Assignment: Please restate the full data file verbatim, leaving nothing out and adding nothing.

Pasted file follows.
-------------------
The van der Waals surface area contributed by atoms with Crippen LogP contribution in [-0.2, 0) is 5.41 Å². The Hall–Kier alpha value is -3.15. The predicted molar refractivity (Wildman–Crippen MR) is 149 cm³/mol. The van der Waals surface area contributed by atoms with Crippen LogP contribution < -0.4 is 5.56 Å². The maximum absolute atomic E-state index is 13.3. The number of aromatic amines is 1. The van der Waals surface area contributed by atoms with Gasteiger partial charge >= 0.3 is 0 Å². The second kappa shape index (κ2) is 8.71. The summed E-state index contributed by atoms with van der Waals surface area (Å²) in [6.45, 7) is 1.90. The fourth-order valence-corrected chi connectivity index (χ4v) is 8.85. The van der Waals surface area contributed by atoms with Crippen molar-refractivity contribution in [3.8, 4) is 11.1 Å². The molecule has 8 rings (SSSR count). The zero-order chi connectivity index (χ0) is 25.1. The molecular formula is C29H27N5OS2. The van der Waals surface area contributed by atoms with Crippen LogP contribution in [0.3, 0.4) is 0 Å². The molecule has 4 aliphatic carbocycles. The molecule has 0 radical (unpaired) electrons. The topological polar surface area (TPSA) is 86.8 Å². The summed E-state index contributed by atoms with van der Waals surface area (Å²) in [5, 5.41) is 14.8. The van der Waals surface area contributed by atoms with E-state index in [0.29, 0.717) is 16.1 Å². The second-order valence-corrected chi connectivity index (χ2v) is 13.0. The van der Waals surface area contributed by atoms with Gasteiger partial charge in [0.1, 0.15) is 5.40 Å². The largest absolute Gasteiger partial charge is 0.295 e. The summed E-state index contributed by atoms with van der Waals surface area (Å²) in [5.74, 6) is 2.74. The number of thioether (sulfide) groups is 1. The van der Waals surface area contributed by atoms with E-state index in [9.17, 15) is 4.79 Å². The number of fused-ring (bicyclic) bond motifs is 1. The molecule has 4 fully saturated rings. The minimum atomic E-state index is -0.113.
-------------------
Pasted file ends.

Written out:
The van der Waals surface area contributed by atoms with Crippen LogP contribution in [-0.2, 0) is 5.41 Å². The Hall–Kier alpha value is -3.15. The predicted molar refractivity (Wildman–Crippen MR) is 149 cm³/mol. The van der Waals surface area contributed by atoms with Crippen LogP contribution < -0.4 is 5.56 Å². The maximum absolute atomic E-state index is 13.3. The number of aromatic amines is 1. The van der Waals surface area contributed by atoms with Gasteiger partial charge >= 0.3 is 0 Å². The second kappa shape index (κ2) is 8.71. The summed E-state index contributed by atoms with van der Waals surface area (Å²) in [6.45, 7) is 1.90. The fourth-order valence-corrected chi connectivity index (χ4v) is 8.85. The van der Waals surface area contributed by atoms with Crippen molar-refractivity contribution in [3.8, 4) is 11.1 Å². The molecule has 8 rings (SSSR count). The zero-order chi connectivity index (χ0) is 25.1. The molecular formula is C29H27N5OS2. The van der Waals surface area contributed by atoms with Crippen LogP contribution in [0.3, 0.4) is 0 Å². The molecule has 4 aliphatic carbocycles. The molecule has 0 radical (unpaired) electrons. The topological polar surface area (TPSA) is 86.8 Å². The summed E-state index contributed by atoms with van der Waals surface area (Å²) in [5, 5.41) is 14.8. The van der Waals surface area contributed by atoms with E-state index in [0.29, 0.717) is 16.1 Å². The second-order valence-corrected chi connectivity index (χ2v) is 13.0. The van der Waals surface area contributed by atoms with Gasteiger partial charge in [0.1, 0.15) is 5.40 Å². The largest absolute Gasteiger partial charge is 0.295 e. The summed E-state index contributed by atoms with van der Waals surface area (Å²) in [5.74, 6) is 2.74. The number of thioether (sulfide) groups is 1. The van der Waals surface area contributed by atoms with E-state index in [9.17, 15) is 4.79 Å². The number of fused-ring (bicyclic) bond motifs is 1. The molecule has 4 fully saturated rings. The minimum atomic E-state index is -0.113.